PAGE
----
12 Questions With Tricia Melton

by • September 2, 2015 • InterviewsComments Off on 12 Questions With Tricia Melton5851

Social media and the campaigns that drive brand success, are nothing without the people who make things happen!

Each week we profile one innovative industry executive and get them to answer 10 questions. Then, we share their insights with you.

Also Read: Instagram Could Be Better For Your Brand Than Facebook

This week, I met with Tricia Melton, an independent consultant specializing in the intersection of media/entertainment & digital/social content.

Hello Tricia!

As the Former SVP Consultant/Entertainment Marketing and Branding, Tricia led the marketing for the launch of many hit shows including, the launch of Conan on TBS, The Last Ship and Falling Skies on TNT, and the launch and marketing for the TCM Film Festival.

About Social Media in General

1. Which is your favorite social media platform?

Instagram is currently my favorite platform because I love the visual nature and the story-telling opportunities.  To paraphrase an old saying “A picture is worth a 1,000 shares”.

2. Which social platform is used most by your brand/agency?

Depends on the initiative, but Twitter and Facebook still reign for different reasons. Instagram has become increasingly important and all brands need to pay attention to Snapchat.

3. In your opinion, what is the future of social media, and which platforms do you think will lead the way?

Social media platforms are scrambling to figure out if they are technology platforms or content creators and distributors – or both.  The ones that win are those that will keep the needs of their users at the forefront, anticipating their ever-changing desires along the way.

If you like our stories, there is an easy way to stay updated:

About Great Social Media Campaigns

4. Please tell us about the one social media campaign you liked the most this year.

The water bucket challenge in support of ALS was certainly one of the most effective social campaigns that I saw this year.  The key was in its simplicity… it was easy for anyone to participate in from a six year old to a celebrity.

5. What about the latest campaign your brand or agency was involved in?

My favorite campaign from the past year was for a drama that we were launching on TNT called “Mob City”. From Frank Darabont (creator of the Walking Dead), this was a show set in the 1940s LA – not an easy time period for social.  Frank was not on ANY social platforms – he was staunchly resisting participating at all in social media, but despite that we released the pilot script for Mob City via Twitter in series of tweets over the course of three days. We called this the first ever “Adapt-Tweetion” as we adapted a television script and made it a multi-media experience via Twitter. Oh and Frank joined Twitter, which was PR worthy in and of itself, and we became his first social media experience.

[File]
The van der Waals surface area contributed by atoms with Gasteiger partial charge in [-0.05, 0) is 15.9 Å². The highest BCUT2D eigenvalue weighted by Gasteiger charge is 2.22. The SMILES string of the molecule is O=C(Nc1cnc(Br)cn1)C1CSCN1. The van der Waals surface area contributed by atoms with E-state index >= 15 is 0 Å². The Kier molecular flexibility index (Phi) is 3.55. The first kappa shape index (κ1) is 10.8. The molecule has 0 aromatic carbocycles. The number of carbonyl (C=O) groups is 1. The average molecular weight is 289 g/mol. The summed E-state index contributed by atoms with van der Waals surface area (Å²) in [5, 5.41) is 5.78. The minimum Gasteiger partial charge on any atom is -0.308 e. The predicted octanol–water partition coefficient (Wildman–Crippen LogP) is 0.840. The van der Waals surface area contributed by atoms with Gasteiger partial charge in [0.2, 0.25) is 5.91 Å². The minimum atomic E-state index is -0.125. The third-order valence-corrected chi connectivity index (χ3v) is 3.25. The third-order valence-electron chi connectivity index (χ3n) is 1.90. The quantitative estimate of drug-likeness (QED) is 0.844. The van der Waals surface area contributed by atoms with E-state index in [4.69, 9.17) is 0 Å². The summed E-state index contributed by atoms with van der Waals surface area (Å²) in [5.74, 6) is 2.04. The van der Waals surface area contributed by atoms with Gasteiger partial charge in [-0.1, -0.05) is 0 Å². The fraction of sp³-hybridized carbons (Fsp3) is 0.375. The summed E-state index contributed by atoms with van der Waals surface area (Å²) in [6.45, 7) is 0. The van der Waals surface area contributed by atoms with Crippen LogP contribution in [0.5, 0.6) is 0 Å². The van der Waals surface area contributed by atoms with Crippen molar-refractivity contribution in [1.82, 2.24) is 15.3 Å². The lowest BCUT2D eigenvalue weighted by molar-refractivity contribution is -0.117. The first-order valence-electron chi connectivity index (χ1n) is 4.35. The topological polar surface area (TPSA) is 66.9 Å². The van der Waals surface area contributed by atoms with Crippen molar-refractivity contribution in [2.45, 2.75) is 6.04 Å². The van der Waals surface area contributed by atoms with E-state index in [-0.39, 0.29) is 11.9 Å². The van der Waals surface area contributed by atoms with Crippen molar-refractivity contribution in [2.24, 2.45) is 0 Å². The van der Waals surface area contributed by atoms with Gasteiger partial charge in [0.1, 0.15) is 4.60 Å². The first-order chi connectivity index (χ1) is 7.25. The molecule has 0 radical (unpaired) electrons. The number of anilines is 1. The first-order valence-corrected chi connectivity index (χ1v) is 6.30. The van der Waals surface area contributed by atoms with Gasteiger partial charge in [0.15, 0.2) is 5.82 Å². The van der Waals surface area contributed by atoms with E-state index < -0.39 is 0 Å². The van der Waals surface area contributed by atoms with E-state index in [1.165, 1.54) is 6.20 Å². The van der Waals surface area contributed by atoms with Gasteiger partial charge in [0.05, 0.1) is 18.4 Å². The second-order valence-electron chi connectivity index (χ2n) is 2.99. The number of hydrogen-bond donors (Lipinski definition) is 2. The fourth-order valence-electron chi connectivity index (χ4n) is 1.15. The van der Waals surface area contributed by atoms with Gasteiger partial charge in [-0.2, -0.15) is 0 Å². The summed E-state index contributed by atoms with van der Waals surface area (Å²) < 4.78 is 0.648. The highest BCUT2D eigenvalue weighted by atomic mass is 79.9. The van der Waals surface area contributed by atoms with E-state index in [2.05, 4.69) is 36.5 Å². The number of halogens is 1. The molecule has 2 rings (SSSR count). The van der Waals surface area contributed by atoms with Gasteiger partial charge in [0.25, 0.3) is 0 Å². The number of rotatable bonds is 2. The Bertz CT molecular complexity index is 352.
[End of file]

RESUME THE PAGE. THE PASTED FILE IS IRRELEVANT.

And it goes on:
6. What is the most important thing brands and agencies must keep in mind, in order to build a successful social media campaign?

It always starts with strategy. Know your audience, understand the insights about them and your brand and build from there.  Then, be wildly, strategically innovative.  And if anyone asks you “can you just make this go viral”, tell them no, probably not.

7. In your opinion, which is the most important KPI to watch during a social media campaign?

Engagement. Engagement. Engagement.

About the Future Of Social Media Marketing

8. What will be the role of social media in the marketing mix of the future?

It’s already a key part of the marketing mix with any brand that wants to actually be relevant.

9. What would you say is the biggest obstacle within the field of social media marketing?

It’s not an obstacle, but brands need to have the resources for analyzing and responding to the analytics. That shouldn’t be over-looked.  Also… see above.  Stop asking for stuff to “go viral”.

10. If you had to give one piece of advice to someone who has just started out in the industry, what would it be?

Like it or hate it, this industry moves incredibly quickly. What worked last year, likely won’t work today. So, stay strategic but be flexible.  Like a yogi playing chess.

11. In your opinion, which is the “ad format of the future”?

One that doesn’t talk “at” consumers or doesn’t talk to the wrong consumers. Spare me the: 30 or: 15 pre-roll.  Spare me the badly targeted Facebook ads — do I LOOK like I would wear those hideous shoes?  Personal, customized, participatory, and frequently funny will win the hearts and minds of consumers.

Fun Fact

12. Finally, tell us one thing someone would NOT be able to find about you from looking at your social media profiles.

I was voted “most talkative” my senior year of high school.

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